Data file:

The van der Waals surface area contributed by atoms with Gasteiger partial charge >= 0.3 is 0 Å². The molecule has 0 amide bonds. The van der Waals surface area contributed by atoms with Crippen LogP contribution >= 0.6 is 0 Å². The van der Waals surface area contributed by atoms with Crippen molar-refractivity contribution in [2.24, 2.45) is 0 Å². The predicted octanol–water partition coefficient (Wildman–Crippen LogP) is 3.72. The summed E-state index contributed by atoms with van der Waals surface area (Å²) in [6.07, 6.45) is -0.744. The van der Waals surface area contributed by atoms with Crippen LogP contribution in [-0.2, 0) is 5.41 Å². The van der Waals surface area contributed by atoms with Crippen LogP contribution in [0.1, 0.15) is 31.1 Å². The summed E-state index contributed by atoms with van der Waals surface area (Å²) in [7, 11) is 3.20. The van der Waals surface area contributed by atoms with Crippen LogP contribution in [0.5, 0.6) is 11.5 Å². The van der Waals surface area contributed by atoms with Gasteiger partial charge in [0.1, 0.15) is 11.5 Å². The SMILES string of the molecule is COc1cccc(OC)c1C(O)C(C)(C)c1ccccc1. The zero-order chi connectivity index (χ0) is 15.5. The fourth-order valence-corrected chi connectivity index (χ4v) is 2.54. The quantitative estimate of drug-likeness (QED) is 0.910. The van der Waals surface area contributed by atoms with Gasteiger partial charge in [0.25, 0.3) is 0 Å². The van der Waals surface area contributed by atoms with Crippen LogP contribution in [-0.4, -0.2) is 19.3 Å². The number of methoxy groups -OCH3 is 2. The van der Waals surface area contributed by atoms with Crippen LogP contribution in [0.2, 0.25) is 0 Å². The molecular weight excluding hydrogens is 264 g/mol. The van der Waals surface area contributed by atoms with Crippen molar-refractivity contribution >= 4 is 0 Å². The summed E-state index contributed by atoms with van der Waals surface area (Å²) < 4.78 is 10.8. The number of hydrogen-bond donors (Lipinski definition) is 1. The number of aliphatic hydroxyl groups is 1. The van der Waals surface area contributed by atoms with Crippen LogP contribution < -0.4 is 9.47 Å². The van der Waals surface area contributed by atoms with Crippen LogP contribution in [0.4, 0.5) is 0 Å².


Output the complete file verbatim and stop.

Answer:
The van der Waals surface area contributed by atoms with Gasteiger partial charge >= 0.3 is 0 Å². The molecule has 0 amide bonds. The van der Waals surface area contributed by atoms with Crippen LogP contribution >= 0.6 is 0 Å². The van der Waals surface area contributed by atoms with Crippen molar-refractivity contribution in [2.24, 2.45) is 0 Å². The predicted octanol–water partition coefficient (Wildman–Crippen LogP) is 3.72. The summed E-state index contributed by atoms with van der Waals surface area (Å²) in [6.07, 6.45) is -0.744. The van der Waals surface area contributed by atoms with Crippen LogP contribution in [-0.2, 0) is 5.41 Å². The van der Waals surface area contributed by atoms with Crippen LogP contribution in [0.1, 0.15) is 31.1 Å². The summed E-state index contributed by atoms with van der Waals surface area (Å²) in [7, 11) is 3.20. The van der Waals surface area contributed by atoms with Crippen LogP contribution in [0.5, 0.6) is 11.5 Å². The van der Waals surface area contributed by atoms with Gasteiger partial charge in [0.1, 0.15) is 11.5 Å². The SMILES string of the molecule is COc1cccc(OC)c1C(O)C(C)(C)c1ccccc1. The zero-order chi connectivity index (χ0) is 15.5. The fourth-order valence-corrected chi connectivity index (χ4v) is 2.54. The quantitative estimate of drug-likeness (QED) is 0.910. The van der Waals surface area contributed by atoms with Gasteiger partial charge in [0.25, 0.3) is 0 Å². The van der Waals surface area contributed by atoms with Crippen LogP contribution in [-0.4, -0.2) is 19.3 Å². The number of methoxy groups -OCH3 is 2. The van der Waals surface area contributed by atoms with Crippen LogP contribution in [0.2, 0.25) is 0 Å². The molecular weight excluding hydrogens is 264 g/mol. The van der Waals surface area contributed by atoms with Crippen molar-refractivity contribution >= 4 is 0 Å². The summed E-state index contributed by atoms with van der Waals surface area (Å²) < 4.78 is 10.8. The number of hydrogen-bond donors (Lipinski definition) is 1. The number of aliphatic hydroxyl groups is 1. The van der Waals surface area contributed by atoms with Crippen LogP contribution < -0.4 is 9.47 Å². The van der Waals surface area contributed by atoms with Crippen LogP contribution in [0.4, 0.5) is 0 Å².